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what will happen if ω goes up

  1. Jul 21, 2017 #1
    1. The problem statement, all variables and given/known data
    the tube is closed at the one end and there is a cylinder
    if w increases linearly what will happen to the cylinder
    see image attached

    2. Relevant equations


    3. The attempt at a solution
    I guess that there create vacuum will be created
    and this will prevent cylinder from moving but if there is very big ω gained it will fly out at certain w
    is that right
     

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    Last edited by a moderator: Jul 21, 2017
  2. jcsd
  3. Jul 21, 2017 #2
    What happens in-between?
     
  4. Jul 21, 2017 #3

    rude man

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    2 parts to this problem:
    1. For low w there are two radial forces acting on the core or whatever is inside the cylinder, balancing (not equal in magnitude!) to keep the core fixed in radial position.
    2. at some critical w one of these forces disappears, resulting in radial motion of the core.
    3. the following is not really a part of your problem but just for your information beyond the critical w there is also a tangential force developed. This force is proportional to w and to radial velocity and is necessary to keep the core rotating..
     
  5. Jul 22, 2017 #4
    so you say that it will increase it's displacement from the tube linearly as w increases linearly after some critical w
    did I get it right?
     
  6. Jul 22, 2017 #5
    the force by w is so high that vacuum cant hold core inside and the rest space is then replaced by air
     
  7. Jul 22, 2017 #6

    rude man

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    ?
     
  8. Jul 22, 2017 #7

    rude man

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    If you increase w linearly with time you woud have to solve a 2nd order differential equation with a non-constant coefficient which is not solvable by separation of variables. But you can approximate for small dw/dt by assuming w nearly constant, then you get the same equation with constant coefficients & more easily solvable. But in any case the relationship between dx/dt and dw/dt is not linear, it's much more complicated involving hyperbolic sines and cosines. I suggest you not try to make linearity or other quantitative assumptions but just try to see what is happening qualitatively. Realize first of all that there is no force pushing out on the core once critical w is reached. There is always a vacuum on the inside and always atmospheric pressure on the outside.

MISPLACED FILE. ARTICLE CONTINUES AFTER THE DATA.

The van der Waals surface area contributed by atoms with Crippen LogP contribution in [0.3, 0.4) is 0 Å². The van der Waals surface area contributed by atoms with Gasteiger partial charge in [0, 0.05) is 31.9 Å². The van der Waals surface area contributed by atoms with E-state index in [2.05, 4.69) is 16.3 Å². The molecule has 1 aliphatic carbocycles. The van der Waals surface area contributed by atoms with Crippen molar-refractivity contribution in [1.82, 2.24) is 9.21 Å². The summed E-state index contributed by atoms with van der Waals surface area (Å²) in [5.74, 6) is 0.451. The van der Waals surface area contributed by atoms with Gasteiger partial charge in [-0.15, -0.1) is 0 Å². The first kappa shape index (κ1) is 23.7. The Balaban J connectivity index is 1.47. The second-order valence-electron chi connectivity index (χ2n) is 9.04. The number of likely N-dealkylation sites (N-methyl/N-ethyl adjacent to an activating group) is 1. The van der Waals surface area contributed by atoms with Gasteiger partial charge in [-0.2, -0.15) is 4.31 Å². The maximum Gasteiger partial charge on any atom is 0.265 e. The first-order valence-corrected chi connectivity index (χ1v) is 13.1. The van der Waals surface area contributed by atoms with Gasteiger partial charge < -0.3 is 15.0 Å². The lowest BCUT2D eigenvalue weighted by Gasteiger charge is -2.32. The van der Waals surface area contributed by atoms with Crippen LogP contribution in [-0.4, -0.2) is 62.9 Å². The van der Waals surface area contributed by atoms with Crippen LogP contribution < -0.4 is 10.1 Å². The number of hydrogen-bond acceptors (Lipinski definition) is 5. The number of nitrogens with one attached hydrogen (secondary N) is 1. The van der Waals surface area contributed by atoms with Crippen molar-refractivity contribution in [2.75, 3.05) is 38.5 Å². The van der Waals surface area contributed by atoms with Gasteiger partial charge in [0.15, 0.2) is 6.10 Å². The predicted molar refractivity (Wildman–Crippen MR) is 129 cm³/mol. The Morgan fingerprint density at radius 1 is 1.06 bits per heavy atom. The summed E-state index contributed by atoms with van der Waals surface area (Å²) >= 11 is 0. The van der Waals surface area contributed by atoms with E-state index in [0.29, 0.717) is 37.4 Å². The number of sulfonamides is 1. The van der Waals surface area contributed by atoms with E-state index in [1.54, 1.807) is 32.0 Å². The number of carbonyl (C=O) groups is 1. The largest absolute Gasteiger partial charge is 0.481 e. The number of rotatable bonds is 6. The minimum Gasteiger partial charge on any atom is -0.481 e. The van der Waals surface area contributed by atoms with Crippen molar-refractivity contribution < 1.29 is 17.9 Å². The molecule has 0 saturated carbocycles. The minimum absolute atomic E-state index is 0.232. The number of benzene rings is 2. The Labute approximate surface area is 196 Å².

9. Jul 22, 2017 #8
    so you assume that it won't come out of tube until critical w
     
  10. Jul 22, 2017 #9
    Have you drawn a free body diagram showing the forces acting on the mass? If so, please let us see it.
     
  11. Jul 22, 2017 #10

    rude man

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    Not assume - know! :smile:
    Yes. w is the one number you should be able to compute and understand.
    And do what chestermiller says.
     
  12. Jul 22, 2017 #11
    so something like the image in attachment
    where f =ma = w^2 r
     

    Attached Files:

  13. Jul 22, 2017 #12
    This is not correct. I still don't see a free body diagram and a radial force balance. How can you expect to solve this problem if you don't do this?

    Also, are you aware that the acceleration in the radial direction is ##\frac{d^2r}{dt^2}-\omega^2 r##?
     
  14. Jul 23, 2017 #13
    SORRY but I don't know how to do that
     
  15. Jul 23, 2017 #14
    Are you saying that you are being taught Physics, but you are not being taught how to draw and use Free Body Diagrams?
     
  16. Jul 23, 2017 #15
    nope I don't know it I m in high school
     
  17. Jul 23, 2017 #16
    Are you trying to learn it on your own, or is this a high school course? Is there a text book? If so, does the text book discuss free body diagrams anywhere?

    Chet
     
  18. Jul 23, 2017 #17
    nope I saw it in teachers examine test and I am trying to figure it out which answer is correct and how it works.
     
  19. Jul 23, 2017 #18
    Good luck
     
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